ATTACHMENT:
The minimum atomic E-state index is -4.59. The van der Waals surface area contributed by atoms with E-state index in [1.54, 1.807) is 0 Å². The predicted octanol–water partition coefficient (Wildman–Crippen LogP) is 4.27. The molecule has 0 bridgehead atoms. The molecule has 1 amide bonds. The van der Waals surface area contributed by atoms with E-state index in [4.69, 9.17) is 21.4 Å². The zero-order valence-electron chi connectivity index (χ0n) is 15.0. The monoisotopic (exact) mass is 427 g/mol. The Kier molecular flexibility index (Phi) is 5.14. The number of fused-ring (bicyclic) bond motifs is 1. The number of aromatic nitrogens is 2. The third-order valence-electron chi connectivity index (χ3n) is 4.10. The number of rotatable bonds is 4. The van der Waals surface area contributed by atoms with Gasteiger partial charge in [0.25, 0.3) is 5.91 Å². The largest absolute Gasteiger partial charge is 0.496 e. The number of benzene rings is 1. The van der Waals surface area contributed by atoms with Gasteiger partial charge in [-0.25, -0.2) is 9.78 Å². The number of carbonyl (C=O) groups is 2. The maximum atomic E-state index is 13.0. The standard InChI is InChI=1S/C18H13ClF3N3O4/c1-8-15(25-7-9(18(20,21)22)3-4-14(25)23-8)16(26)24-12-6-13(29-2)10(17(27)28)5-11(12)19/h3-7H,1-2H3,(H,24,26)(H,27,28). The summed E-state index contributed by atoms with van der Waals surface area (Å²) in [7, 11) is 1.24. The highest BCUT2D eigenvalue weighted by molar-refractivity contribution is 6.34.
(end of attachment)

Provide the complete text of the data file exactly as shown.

The minimum atomic E-state index is -4.59. The van der Waals surface area contributed by atoms with E-state index in [1.54, 1.807) is 0 Å². The predicted octanol–water partition coefficient (Wildman–Crippen LogP) is 4.27. The molecule has 0 bridgehead atoms. The molecule has 1 amide bonds. The van der Waals surface area contributed by atoms with E-state index in [4.69, 9.17) is 21.4 Å². The zero-order valence-electron chi connectivity index (χ0n) is 15.0. The monoisotopic (exact) mass is 427 g/mol. The Kier molecular flexibility index (Phi) is 5.14. The number of fused-ring (bicyclic) bond motifs is 1. The number of aromatic nitrogens is 2. The third-order valence-electron chi connectivity index (χ3n) is 4.10. The number of rotatable bonds is 4. The van der Waals surface area contributed by atoms with Gasteiger partial charge in [0.25, 0.3) is 5.91 Å². The largest absolute Gasteiger partial charge is 0.496 e. The number of benzene rings is 1. The van der Waals surface area contributed by atoms with Gasteiger partial charge in [-0.25, -0.2) is 9.78 Å². The number of carbonyl (C=O) groups is 2. The maximum atomic E-state index is 13.0. The standard InChI is InChI=1S/C18H13ClF3N3O4/c1-8-15(25-7-9(18(20,21)22)3-4-14(25)23-8)16(26)24-12-6-13(29-2)10(17(27)28)5-11(12)19/h3-7H,1-2H3,(H,24,26)(H,27,28). The summed E-state index contributed by atoms with van der Waals surface area (Å²) in [7, 11) is 1.24. The highest BCUT2D eigenvalue weighted by molar-refractivity contribution is 6.34.